We’re talking about practice! We’re talking about practice… We ain’t talking about the game! We’re talking about practice, man! When you come to the arena, and you see me play… You see me play, don’t you?”
Iverson was so upset with the query from the reporter as he somewhat questioned his integrity as the leader of the Philadelphia 76ers. Years later, Iverson was able to move on from this incident and joke about the experience. For those who know Iverson, he often considers himself as misunderstood but he also recognized later on that some of the criticisms about him were valid.
Iverson is quite a sensitive individual. Who knows what he would have said on social media back in the day if it had existed then?
One of the most sensitive players in the game’s history is none other than Shaquille O’Neal. Whenever he felt slighted, he would speak to the media about that person. It didn’t matter if it was his teammate (Kobe more times than not) or someone else.
Shaq didn’t play during the age of Twitter where comments or criticisms of him could come from just about anywhere. But he knows when someone doesn’t appreciate him and that often bothers him a lot. Whenever someone criticizes him, he almost immediately lashes out with a tirade against that person.
When Dwight Howard wore a Superman shirt and a cape during the 2008 NBA Slam Dunk Contest (which he won by the way), O’Neal was incensed. Shaq had already declared that he was the Superman of the NBA much earlier and he is a huge fan of the character. When Howard took on the moniker, O’Neal felt that his nickname was being taken from him.
In terms of sensitivity, O’Neal may actually be up there together with Durant. He is the closest to Durant but the Lakers legend didn’t have the benefit of social media to respond to criticism. If you want to have an idea of how he would have responded to criticism on social media when he was a player, just check out his Twitter war with JaVale McGee. O’Neal practically fights back against anyone and everyone.
The only difference between O’Neal and Durant is that the former didn’t join a stacked 73-9 win team. Durant did and now he is paying dearly for it in the media. And in the world of social media, everyone is free game including a two-time champion and MVP awardee.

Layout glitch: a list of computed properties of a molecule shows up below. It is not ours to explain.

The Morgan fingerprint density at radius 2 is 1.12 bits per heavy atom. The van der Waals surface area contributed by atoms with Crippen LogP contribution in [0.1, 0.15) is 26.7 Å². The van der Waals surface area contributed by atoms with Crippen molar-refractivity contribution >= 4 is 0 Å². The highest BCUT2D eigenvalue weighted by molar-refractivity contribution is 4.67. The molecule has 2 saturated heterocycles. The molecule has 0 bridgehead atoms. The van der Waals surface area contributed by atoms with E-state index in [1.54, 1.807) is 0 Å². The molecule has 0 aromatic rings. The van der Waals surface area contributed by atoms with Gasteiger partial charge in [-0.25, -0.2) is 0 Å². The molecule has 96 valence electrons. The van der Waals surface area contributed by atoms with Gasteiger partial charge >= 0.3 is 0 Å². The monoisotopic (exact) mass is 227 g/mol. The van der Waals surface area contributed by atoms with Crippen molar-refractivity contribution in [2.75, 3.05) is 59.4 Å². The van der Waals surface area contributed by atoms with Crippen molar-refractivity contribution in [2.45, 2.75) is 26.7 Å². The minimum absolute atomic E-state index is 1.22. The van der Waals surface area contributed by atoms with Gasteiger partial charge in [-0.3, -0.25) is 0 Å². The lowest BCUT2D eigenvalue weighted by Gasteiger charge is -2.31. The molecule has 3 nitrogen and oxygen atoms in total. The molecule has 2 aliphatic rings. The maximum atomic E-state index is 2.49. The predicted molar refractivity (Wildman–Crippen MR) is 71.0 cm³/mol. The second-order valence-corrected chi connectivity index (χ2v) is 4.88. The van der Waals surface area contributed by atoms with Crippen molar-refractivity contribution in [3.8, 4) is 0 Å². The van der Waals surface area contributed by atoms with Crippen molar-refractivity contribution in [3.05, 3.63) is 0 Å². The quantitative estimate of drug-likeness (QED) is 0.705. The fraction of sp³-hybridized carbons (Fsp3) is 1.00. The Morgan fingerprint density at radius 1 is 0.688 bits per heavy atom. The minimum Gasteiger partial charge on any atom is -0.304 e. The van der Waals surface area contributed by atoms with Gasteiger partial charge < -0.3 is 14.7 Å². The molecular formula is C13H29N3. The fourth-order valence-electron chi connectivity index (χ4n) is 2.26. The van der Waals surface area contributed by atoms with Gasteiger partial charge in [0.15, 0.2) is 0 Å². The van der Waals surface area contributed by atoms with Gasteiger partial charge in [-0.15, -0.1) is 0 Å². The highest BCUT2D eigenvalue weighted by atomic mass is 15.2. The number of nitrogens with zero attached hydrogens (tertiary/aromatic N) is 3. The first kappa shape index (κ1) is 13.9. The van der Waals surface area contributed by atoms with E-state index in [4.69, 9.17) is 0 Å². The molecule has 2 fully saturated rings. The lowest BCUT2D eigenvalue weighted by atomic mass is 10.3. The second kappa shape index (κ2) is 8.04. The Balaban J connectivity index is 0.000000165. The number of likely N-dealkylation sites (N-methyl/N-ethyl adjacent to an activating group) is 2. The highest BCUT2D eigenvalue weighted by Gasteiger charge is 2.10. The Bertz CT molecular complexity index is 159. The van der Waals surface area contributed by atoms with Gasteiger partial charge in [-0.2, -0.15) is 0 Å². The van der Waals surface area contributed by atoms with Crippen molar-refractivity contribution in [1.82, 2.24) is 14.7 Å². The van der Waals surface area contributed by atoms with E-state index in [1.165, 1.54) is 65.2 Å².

Durant and McCollum
Though they appeared to have had a falling out, Durant assured everyone that everything is cool between them.
“This is not East Coast-West Coast beef,” Durant said. “CJ, I am going to have some wine with him in New York when he gets back from China and take a picture if you all really don’t believe me.”
The two players likely settled their differences behind-the-scenes as all feuds should be addressed.
So is Durant the M.S.O.A.T.?
While it’s hard to answer this question definitively, Durant may not necessarily be the most sensitive player ever, but he is probably the most sensitive player in the modern NBA. He needs to tone it down and just let his game do the talking.
Here’s my personal message to Durant:
When you joined a team that had the best record in NBA history at the time and you’re the second-best player in the game, you opened yourself to a lot of criticism and questions about your competitiveness. You have to accept the fact that that decision is going to haunt you for the rest of your career no matter how many rings you win. As long as you play for the Warriors, every achievement you have will be watered down because of the quality of the team that you joined.
Just swallow your pride and get on with your basketball career. If people dislike you or criticize you for it, you don’t need to respond negatively to it. Accept the criticism and walk away. Because the only way you can stop the conversation is by not engaging in it.
Choose your battles and only engage those that you can win.